Published in: Banks | March 31, 2019

How to Switch Banks in 6 Simple Steps

Thinking of switching banks? Here are the six simple steps you need to take to make the process easy. 
A smiling woman putting money into a piggy bank.Image source: Getty Images. 

Is your bank bumming you out? Maybe the bank you've been dealing with suddenly raised your required minimum balance, is charging you more fees, or is providing you with poor customer service. Whatever the issue, you don't have to be stuck with a bad bank for your checking or savings account. Instead, you can switch to a different financial institution that will deserve your business.

Unfortunately, switching banks may be easier said than done. There are six steps you'll need to take to make a change, and we'll guide you through all of them here.

1. Shop around for a new bank

Before you switch banks, you'll want to make sure you can find a new financial institution that will meet your needs. You have many options, including national banks, local banks, credit unions, and online-only banks. To find the best one, you'll need to compare a few key features including:

  • Minimum deposit required to open the account

  • Interest paid on the account, if any

  • Monthly maintenance fees, if any, and how much money you'd need to keep in the account to have the monthly fee waived

  • Access to local branches and to customer service support, including online support via chat or email

  • The network of ATMs, and whether the bank waives ATM fees and/or reimburses you if you need to use another bank's ATMs

  • Whether the account provides access to free checks or you have to pay for them

  • Availability of overdraft protection and costs of overdraft protection, if any

  • Other fees the bank charges, such as fees for bounced checks or for replacing a lost ATM card

  • Mobile and online banking features available, including mobile deposits and the ability to transfer money easily using Zelle.

Often, you'll find that there are trade offs when shopping around for accounts. An account that pays a higher interest rate might have a higher balance required to waive monthly maintenance fees, for example.

The key is to explore all of the features of each financial institution and find one best suited to your situation. If you tend to keep a lot of money in your account, earning higher interest matters more than if you routinely run low on funds and need to avoid monthly maintenance fees. And, if you travel often and need easy access to an ATM, that may be more important to you than robust online banking features.

2. Learn the requirements for opening a new account

When you've narrowed down your list of banks that you're interested in, find out what's required to open an account with the financial institutions you'd prefer. If there's a minimum deposit required when you open the account, you need to make sure you have the funds available to transfer before you start the process.

3. Make a list of deposits and automatic payments from your existing bank

Chances are good you've got a lot going on with your old bank. You probably have automatic deposits going to the account if you have your paycheck or other sources of income, such as your Social Security check, direct deposited. You may also have bill payments set up to come automatically out of your account.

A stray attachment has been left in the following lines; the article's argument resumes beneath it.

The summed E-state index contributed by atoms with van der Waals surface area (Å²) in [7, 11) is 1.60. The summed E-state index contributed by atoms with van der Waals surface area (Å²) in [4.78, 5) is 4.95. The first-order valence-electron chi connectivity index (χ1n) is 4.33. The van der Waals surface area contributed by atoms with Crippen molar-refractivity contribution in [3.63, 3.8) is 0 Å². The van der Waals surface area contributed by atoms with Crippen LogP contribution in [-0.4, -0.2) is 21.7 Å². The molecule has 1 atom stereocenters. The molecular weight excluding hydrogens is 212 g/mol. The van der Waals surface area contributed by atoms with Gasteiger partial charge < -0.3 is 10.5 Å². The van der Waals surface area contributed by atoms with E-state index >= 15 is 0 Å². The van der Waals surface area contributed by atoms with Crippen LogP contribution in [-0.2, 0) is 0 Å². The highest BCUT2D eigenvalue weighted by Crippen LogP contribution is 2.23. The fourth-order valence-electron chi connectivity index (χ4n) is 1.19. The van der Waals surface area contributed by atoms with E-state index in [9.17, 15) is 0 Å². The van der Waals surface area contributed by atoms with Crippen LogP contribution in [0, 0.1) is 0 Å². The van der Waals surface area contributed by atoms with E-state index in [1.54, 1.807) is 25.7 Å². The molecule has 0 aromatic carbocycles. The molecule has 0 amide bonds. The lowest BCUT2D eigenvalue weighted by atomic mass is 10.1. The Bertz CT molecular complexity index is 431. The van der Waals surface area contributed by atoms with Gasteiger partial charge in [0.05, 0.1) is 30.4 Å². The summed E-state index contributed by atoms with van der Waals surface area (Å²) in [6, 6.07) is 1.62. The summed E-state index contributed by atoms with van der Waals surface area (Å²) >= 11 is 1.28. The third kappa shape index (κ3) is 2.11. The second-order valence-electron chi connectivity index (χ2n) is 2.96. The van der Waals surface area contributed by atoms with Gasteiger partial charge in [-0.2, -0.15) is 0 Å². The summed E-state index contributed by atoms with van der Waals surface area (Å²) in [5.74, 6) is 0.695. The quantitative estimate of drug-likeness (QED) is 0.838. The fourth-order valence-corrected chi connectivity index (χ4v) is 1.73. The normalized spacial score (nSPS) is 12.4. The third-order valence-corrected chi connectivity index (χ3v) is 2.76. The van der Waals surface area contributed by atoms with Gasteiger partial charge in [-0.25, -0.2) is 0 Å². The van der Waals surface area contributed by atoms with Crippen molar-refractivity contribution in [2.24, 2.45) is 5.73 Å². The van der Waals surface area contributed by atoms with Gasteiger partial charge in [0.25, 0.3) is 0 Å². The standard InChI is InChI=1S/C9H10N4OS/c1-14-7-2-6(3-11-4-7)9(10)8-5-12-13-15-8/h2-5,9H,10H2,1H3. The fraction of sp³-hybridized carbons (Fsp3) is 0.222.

You're going to need to change all of your deposits and payments to your new bank, but you aren't quite ready to do that yet. For now, just make a list of all of your automatic deposits and payments because you'll need that later.

4. Open and fund your new account

The next step in the process is to open your new account with the financial institution you selected. You can typically complete an application online to open a bank account. You'll need to provide some basic information, including your name and Social Security number.

You probably will also need to provide your driver's license information and current and recent addresses. And, you may need to verify your identity by answering some basic questions the bank asks. When you open the new account you'll need to specify if it's an individual or joint account. If it's a joint account, you'll also need information about the account's co-owner.

In most cases, your application for a new account will be approved instantly. If the bank needs to verify more info, you'll be told when to expect a decision via mail or email.

Once the account is open, you'll need to fund it. You can do this via electronic funds transfer or by sending in a check to the bank.

5. Switch all your deposits and payments

Once your new account is open and has money in it, it's time to switch your deposits and automatic payments to the account. Just make sure you don't switch payments that debit automatically without ensuring that you have enough money in the account to cover them.

6. Close your old account

Finally, when you've confirmed your deposits will go into the new account and your automatic debits will be taken from it, it's time to close your old account. You may be able to do this online or via phone, or may have to go into the branch to do it.

If you have any funds remaining in the old account, the bank should provide you with a check for the outstanding balance that you can deposit with your new bank.

Switching banks can be worth the effort

Taking these steps can seem like a big hassle, but it's worth the effort. There are many great bank accounts available -- including accounts from online banks -- and you shouldn't be stuck doing business with a financial institution that doesn't meet your needs. Get started on the process today and you'll be happy you did when your money is safely deposited with your new financial institution and you no longer have to deal with the bank that wasn't working for you.

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